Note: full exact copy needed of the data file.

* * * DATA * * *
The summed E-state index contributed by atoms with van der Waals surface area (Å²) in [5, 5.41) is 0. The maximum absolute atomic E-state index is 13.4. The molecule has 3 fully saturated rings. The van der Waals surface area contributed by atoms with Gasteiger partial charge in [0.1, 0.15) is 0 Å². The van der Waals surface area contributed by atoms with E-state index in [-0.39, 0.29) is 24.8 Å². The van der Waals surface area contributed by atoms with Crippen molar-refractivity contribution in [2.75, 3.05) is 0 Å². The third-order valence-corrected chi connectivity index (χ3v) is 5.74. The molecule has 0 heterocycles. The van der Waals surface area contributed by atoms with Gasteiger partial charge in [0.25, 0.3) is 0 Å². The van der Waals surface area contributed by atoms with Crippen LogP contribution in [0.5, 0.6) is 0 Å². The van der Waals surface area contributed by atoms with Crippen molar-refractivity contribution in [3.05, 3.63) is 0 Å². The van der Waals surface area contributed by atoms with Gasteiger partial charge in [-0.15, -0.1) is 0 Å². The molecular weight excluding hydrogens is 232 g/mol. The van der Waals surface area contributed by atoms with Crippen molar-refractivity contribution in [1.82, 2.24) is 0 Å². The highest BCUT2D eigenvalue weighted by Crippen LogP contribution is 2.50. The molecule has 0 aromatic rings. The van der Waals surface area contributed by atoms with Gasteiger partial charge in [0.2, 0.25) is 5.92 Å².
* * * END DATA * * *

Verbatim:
The summed E-state index contributed by atoms with van der Waals surface area (Å²) in [5, 5.41) is 0. The maximum absolute atomic E-state index is 13.4. The molecule has 3 fully saturated rings. The van der Waals surface area contributed by atoms with Gasteiger partial charge in [0.1, 0.15) is 0 Å². The van der Waals surface area contributed by atoms with E-state index in [-0.39, 0.29) is 24.8 Å². The van der Waals surface area contributed by atoms with Crippen molar-refractivity contribution in [2.75, 3.05) is 0 Å². The third-order valence-corrected chi connectivity index (χ3v) is 5.74. The molecule has 0 heterocycles. The van der Waals surface area contributed by atoms with Gasteiger partial charge in [0.25, 0.3) is 0 Å². The van der Waals surface area contributed by atoms with Crippen LogP contribution in [0.5, 0.6) is 0 Å². The van der Waals surface area contributed by atoms with Crippen molar-refractivity contribution in [3.05, 3.63) is 0 Å². The van der Waals surface area contributed by atoms with Gasteiger partial charge in [-0.15, -0.1) is 0 Å². The molecular weight excluding hydrogens is 232 g/mol. The van der Waals surface area contributed by atoms with Crippen molar-refractivity contribution in [1.82, 2.24) is 0 Å². The highest BCUT2D eigenvalue weighted by Crippen LogP contribution is 2.50. The molecule has 0 aromatic rings. The van der Waals surface area contributed by atoms with Gasteiger partial charge in [0.2, 0.25) is 5.92 Å².